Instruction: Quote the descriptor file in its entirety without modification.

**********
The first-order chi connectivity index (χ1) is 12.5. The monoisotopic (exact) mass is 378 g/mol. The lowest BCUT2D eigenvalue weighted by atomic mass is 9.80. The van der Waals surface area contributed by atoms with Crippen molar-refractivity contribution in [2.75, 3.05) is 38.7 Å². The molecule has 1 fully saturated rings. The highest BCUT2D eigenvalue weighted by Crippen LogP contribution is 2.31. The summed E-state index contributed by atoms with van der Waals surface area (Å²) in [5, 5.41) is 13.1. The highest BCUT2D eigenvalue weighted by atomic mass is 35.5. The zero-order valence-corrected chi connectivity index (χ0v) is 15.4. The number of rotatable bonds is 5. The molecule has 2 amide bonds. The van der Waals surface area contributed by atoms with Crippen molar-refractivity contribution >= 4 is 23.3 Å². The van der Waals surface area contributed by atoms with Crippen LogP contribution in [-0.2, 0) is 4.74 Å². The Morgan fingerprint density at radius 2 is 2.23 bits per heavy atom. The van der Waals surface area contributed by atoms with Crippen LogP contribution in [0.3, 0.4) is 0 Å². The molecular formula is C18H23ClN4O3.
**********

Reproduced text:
The first-order chi connectivity index (χ1) is 12.5. The monoisotopic (exact) mass is 378 g/mol. The lowest BCUT2D eigenvalue weighted by atomic mass is 9.80. The van der Waals surface area contributed by atoms with Crippen molar-refractivity contribution in [2.75, 3.05) is 38.7 Å². The molecule has 1 fully saturated rings. The highest BCUT2D eigenvalue weighted by Crippen LogP contribution is 2.31. The summed E-state index contributed by atoms with van der Waals surface area (Å²) in [5, 5.41) is 13.1. The highest BCUT2D eigenvalue weighted by atomic mass is 35.5. The zero-order valence-corrected chi connectivity index (χ0v) is 15.4. The number of rotatable bonds is 5. The molecule has 2 amide bonds. The van der Waals surface area contributed by atoms with Crippen molar-refractivity contribution >= 4 is 23.3 Å². The van der Waals surface area contributed by atoms with Crippen LogP contribution in [-0.2, 0) is 4.74 Å². The Morgan fingerprint density at radius 2 is 2.23 bits per heavy atom. The van der Waals surface area contributed by atoms with Crippen LogP contribution in [0.3, 0.4) is 0 Å². The molecular formula is C18H23ClN4O3.